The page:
HC Deb 03 March 1981 vol 1000 cc123-4
15. Mr. Ron Brown

asked the Secretary of State for Social Services what percentage of the United Kingdom's gross national product is spent on social services compared with other members of the European Economic Community.

Mr. Patrick Jenkin

Since there is no generally agreed definition of the term"social services", I cannot give the hon. Member the information that he seeks.

Mr. Brown

It is clear from that lack of answer that the working people of Britain and the social services are under attack. Does the Minister accept that that is Government policy? Is that not a disgrace, bearing in mind that millions of pounds are spent on armaments? How do the Government justify their policy?

Mr. Jenkin

Perhaps the hon. Gentleman will have the opportunity to take part in the debate on defence later this afternoon. The figures show that, in general, the higher a country's gross domestic product, the higher the share of its product that it spends on social services as we understand them. The reason why our neighbours do better than us with social services is that they operate stronger market economies. That is why they are more successful than we are. That is why they are so markedly more succesful than Eastern European countries, with which the hon. Gentleman is, perhaps, more familiar.

Mr. Bagier

Does the right hon. Gentleman agree that his answer amounts to flannel and a cover-up, and that he has not attempted to reply to the supplementary question of my hon. Friend the Member for Edinburgh, Leith (Mr. Brown)? Does he accept that the indirect attacks on the social services by the Secretary of State for the Environment have had a drastic effect on social services?

Mr. Jenkin

As I said earlier in reply to a supplementary question from the hon. Member for Battersea, South (Mr. Dubs), it is too soon to know what the spending by local authorities on social services in the year ahead will be. I said that since 1978–79 spending on local authority personal social services had risen by 4 per cent. in real terms. That is not a bad record, considering the economic difficulties that we face.

Mrs. Dunwoody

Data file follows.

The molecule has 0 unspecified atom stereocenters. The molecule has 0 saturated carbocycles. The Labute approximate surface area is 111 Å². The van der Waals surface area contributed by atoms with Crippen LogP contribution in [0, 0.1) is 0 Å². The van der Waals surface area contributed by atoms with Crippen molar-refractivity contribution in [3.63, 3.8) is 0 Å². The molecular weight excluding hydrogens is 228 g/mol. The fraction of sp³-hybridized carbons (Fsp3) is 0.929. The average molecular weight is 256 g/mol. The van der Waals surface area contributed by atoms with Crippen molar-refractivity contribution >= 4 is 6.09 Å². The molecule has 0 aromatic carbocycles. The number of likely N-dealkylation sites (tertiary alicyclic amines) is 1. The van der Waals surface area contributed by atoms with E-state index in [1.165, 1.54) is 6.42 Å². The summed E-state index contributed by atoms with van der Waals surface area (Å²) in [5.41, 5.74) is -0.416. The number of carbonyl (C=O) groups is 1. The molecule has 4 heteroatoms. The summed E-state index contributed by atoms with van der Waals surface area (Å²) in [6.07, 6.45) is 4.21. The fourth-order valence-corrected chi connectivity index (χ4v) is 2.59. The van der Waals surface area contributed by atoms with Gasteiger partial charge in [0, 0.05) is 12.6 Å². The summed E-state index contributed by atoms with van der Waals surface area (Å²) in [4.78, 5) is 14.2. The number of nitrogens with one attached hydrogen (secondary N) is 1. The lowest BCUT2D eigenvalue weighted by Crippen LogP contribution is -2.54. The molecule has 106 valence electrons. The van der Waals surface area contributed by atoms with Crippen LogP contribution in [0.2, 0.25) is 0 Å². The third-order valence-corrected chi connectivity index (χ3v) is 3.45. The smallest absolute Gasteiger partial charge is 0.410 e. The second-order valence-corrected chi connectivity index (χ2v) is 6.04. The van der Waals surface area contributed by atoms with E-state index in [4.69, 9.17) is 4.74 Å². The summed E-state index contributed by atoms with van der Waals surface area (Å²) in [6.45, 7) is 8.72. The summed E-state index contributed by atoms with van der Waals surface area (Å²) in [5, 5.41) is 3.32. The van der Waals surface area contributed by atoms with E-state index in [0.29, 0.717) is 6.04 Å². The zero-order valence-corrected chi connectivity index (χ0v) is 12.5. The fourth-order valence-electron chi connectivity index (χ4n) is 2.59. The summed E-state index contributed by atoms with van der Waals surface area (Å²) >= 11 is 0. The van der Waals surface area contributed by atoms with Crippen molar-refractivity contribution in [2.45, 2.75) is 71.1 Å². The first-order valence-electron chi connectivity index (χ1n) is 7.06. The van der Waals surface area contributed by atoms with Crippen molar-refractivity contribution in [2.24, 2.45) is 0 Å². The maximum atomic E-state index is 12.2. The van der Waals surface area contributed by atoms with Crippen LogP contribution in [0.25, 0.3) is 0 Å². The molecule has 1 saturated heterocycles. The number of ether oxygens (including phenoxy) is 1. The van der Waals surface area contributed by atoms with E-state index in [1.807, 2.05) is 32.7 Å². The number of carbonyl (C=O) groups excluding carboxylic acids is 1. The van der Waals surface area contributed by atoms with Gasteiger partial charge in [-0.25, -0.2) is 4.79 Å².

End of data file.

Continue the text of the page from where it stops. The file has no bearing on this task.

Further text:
Is not the right hon. Gentleman being rather sanguine in not taking account of demographic changes and the fact that more local authorities have many more old people for whom to provide services? Does he understand that local authorities are finding life increasingly difficult because of the cuts introduced by the Secretary of State for the Environment? Is it not true that the Government are cutting back social services at every level and in every real sense?

Mr. Jenkin

There is an important issue which the House needs to get clear, and which the professions outside the House which comment on these matters also need to get clear. There are cuts against planned programmes that may have been planned against a much happier economic background. On the other hand, there are cuts in the absolute level of services. If we consider the country as a whole, we see that there have not been cuts in the absolute level of services. Indeed, there has been a 4 per cent. increase over the past two years.

Mr. Peter Bottomley

Does my right hon. Friend agree that we spend vast sums of industrial subsidies, in part for social reasons? When considering the total expenditure on social services, should not one define it extremely narrowly or include moneys being used for purposes other than social services?

Mr. Jenkin

If my hon. Friend is inviting me to increase the budget of my right hon. Friend the Secretary of State for Industry, I shall need to consider that.

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